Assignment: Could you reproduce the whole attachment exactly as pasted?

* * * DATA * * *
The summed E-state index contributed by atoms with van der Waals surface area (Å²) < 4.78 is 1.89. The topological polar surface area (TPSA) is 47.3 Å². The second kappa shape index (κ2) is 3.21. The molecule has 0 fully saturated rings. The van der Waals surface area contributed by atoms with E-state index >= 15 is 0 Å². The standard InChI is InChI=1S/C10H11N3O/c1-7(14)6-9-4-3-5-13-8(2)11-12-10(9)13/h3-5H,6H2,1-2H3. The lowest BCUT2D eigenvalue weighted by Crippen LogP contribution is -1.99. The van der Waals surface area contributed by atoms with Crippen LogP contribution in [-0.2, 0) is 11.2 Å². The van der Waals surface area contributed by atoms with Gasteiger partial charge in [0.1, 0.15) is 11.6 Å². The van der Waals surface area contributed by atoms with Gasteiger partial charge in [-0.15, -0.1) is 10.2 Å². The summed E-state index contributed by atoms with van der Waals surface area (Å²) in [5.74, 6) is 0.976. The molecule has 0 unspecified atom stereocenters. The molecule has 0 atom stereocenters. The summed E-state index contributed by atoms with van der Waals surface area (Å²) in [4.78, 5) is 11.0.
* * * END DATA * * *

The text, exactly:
The summed E-state index contributed by atoms with van der Waals surface area (Å²) < 4.78 is 1.89. The topological polar surface area (TPSA) is 47.3 Å². The second kappa shape index (κ2) is 3.21. The molecule has 0 fully saturated rings. The van der Waals surface area contributed by atoms with E-state index >= 15 is 0 Å². The standard InChI is InChI=1S/C10H11N3O/c1-7(14)6-9-4-3-5-13-8(2)11-12-10(9)13/h3-5H,6H2,1-2H3. The lowest BCUT2D eigenvalue weighted by Crippen LogP contribution is -1.99. The van der Waals surface area contributed by atoms with Crippen LogP contribution in [-0.2, 0) is 11.2 Å². The van der Waals surface area contributed by atoms with Gasteiger partial charge in [0.1, 0.15) is 11.6 Å². The van der Waals surface area contributed by atoms with Gasteiger partial charge in [-0.15, -0.1) is 10.2 Å². The summed E-state index contributed by atoms with van der Waals surface area (Å²) in [5.74, 6) is 0.976. The molecule has 0 unspecified atom stereocenters. The molecule has 0 atom stereocenters. The summed E-state index contributed by atoms with van der Waals surface area (Å²) in [4.78, 5) is 11.0.